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ItemAgreement on the European Master's Degree in Human Rights and Democratisation (EMA Joint Programme)( 2017-12-12)When EMA universities decided to develop into the association EIUC, this important evolution had a fundamental impact also on the conception of the EMA degree. Upon initiative of the University of Padua, the coordinator of the programme since 1997, the degree which the university was issuing on behalf of the whole university network became a true “joint degree”, one of the first examples of joint degrees in the European academic environment in line with the Bologna process and reform surrounding the ECTS system. The Agreement, which has been also recently updated, defines the relationship among the 7 universities jointly issuing the EMA Degree – the so-called Inner Circle Universities – and regulates the special role of the University of First Enrolment, i.e. the University of Padua.
ItemCharter of the European Master’s Programme in Human Rights and Democratisation( 2016-09-23)The so called “Venice Charter” – i.e. the EMA Statute - was signed in 1997 at Villa Herriot, in the island of Giudecca – Venice by the representatives of the 10 founding European universities of EMA, and is the document which formalised for the first time the establishment of the European Master’s Programme. The Venice Charter outlines the aim and objectives of the Master’s Programme in spreading a culture of human rights through integrated teaching and training, defines the rights and duties of the member universities, the composition and tasks of its governing bodies (EMA Council, EMA Executive Committee, EMA Academic Curriculum Group, etc.), specifies the programme essential two-semester structure, mobility programme, harmonisation of curricula, assessment system, and many other aspects of the programme's functioning.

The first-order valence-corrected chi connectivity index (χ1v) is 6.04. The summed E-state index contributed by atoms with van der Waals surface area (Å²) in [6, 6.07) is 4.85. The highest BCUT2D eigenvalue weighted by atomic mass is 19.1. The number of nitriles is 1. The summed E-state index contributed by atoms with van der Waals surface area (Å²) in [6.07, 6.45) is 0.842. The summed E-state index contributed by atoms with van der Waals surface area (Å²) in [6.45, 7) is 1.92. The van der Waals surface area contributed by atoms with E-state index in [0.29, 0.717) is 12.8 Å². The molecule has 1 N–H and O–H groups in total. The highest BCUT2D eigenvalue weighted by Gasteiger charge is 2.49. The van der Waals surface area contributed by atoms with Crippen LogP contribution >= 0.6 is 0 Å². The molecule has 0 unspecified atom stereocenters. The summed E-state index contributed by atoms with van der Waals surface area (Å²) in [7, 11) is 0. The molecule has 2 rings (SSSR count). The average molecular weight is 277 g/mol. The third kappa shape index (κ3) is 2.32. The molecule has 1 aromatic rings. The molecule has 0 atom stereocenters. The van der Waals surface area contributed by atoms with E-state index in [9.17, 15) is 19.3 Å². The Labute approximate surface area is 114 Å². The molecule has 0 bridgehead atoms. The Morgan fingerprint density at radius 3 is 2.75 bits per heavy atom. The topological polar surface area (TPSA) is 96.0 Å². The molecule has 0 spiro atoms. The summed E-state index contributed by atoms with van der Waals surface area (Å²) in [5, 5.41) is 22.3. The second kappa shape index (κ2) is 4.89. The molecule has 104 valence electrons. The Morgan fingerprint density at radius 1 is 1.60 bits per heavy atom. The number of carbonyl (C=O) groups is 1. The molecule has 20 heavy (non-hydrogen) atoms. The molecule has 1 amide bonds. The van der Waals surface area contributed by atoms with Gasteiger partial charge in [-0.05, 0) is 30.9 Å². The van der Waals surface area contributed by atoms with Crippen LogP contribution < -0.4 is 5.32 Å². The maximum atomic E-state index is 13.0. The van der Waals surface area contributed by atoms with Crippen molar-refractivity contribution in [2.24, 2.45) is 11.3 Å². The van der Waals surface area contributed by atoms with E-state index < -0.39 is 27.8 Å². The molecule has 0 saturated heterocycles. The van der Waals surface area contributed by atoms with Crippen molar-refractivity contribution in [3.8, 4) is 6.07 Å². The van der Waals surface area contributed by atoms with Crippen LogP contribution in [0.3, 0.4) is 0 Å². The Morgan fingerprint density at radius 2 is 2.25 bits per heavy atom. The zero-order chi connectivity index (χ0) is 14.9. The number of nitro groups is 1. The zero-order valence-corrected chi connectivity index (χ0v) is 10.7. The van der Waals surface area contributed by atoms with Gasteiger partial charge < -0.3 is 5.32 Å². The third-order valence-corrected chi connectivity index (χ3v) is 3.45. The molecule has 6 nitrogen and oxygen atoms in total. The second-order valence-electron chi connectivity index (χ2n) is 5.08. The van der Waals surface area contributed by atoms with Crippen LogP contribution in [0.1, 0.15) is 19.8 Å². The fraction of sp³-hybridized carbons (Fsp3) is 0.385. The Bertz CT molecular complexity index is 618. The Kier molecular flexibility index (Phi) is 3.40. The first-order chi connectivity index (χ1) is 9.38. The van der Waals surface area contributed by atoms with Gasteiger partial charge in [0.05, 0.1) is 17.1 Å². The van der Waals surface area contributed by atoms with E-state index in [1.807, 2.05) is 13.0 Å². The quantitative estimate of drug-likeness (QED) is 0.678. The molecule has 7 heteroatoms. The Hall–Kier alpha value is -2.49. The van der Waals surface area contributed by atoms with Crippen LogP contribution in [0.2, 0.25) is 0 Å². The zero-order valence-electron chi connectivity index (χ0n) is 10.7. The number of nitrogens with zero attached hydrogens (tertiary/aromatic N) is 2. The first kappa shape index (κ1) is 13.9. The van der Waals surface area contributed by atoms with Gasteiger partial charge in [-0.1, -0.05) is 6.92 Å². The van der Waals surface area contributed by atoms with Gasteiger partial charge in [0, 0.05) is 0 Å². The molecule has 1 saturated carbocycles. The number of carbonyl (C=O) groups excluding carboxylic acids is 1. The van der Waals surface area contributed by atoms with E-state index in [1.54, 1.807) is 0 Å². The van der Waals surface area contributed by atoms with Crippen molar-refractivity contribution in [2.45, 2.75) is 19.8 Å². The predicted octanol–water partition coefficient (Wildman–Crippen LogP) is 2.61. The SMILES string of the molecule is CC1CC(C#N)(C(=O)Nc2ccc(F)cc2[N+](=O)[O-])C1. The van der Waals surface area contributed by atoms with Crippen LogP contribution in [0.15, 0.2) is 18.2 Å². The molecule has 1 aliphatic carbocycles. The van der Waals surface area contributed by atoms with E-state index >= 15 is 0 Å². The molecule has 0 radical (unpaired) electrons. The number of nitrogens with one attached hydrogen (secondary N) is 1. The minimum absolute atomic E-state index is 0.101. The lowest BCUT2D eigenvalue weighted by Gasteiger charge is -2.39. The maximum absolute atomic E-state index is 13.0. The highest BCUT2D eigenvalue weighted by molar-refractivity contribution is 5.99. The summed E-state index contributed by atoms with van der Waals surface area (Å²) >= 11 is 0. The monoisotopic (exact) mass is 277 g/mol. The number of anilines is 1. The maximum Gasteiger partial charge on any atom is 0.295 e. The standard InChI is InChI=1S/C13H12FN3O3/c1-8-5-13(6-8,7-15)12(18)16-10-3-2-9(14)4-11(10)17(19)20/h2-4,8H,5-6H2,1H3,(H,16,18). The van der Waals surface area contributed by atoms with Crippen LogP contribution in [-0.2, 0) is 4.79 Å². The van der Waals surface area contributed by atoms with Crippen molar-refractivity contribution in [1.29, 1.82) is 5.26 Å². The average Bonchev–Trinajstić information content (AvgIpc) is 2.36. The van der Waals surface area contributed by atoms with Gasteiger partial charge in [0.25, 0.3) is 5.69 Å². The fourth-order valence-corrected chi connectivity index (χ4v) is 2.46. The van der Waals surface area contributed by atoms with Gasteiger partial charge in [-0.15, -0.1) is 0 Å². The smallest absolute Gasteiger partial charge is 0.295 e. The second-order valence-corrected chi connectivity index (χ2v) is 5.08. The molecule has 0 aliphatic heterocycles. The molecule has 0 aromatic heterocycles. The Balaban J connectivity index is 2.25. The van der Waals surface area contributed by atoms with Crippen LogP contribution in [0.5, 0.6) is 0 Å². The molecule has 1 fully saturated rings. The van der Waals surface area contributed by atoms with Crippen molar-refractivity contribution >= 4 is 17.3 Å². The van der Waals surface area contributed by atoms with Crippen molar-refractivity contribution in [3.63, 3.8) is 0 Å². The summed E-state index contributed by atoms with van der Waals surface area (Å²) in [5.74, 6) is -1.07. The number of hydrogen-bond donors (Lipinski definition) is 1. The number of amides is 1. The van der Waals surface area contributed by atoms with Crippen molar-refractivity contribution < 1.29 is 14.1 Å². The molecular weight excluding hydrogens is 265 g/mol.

Item20 Years of EMA : the European Master’s Programme in Human Rights and Democratisation(Libreria Editrice Cafoscarina srl, 2017)‘Bearing in mind the principles of the International Law of Human Rights and in the spirit of inter-university cooperation, we declare open the Academic Year of the European Master’s Degree in Human Rights and Democratisation.’ These words, constituting a solemn and challenging commitment, were read out in chorus for the first time at 12 noon on 6 October 1997 in the Palazzo Ducale by rectors and professors from the universities participating in EMA, for the opening of the academic year. Every year since then, this reference to the great universal values that international human rights law has turned into principles of ius positum, has been repeated, as a confirmation of the commitment of European academia for the effectiveness of this ‘new’ law. That day in 1997 was the official start date of the original undertaking that was the European Master’s Programme. The preliminary stage had begun in the latter part of 1996 and had completed in July 1997, in Villa Herriot on Giudecca Island, when the EMA Statute, known as the Venice Charter, was adopted. We wanted to combine the contents of Article 6 of the Amsterdam Treaty, signed that same year, with the incipit of the Universal Declaration of Human Rights that indicates teaching and education as the most effective guarantee of human rights and fundamental freedoms. The immediate idea was to develop a new higher education project in an inter-university structure that would also serve as a more general message of integration and peace. For the first six years, the University of Padua was the legal and organisational ‘womb’ for this inspiring enterprise.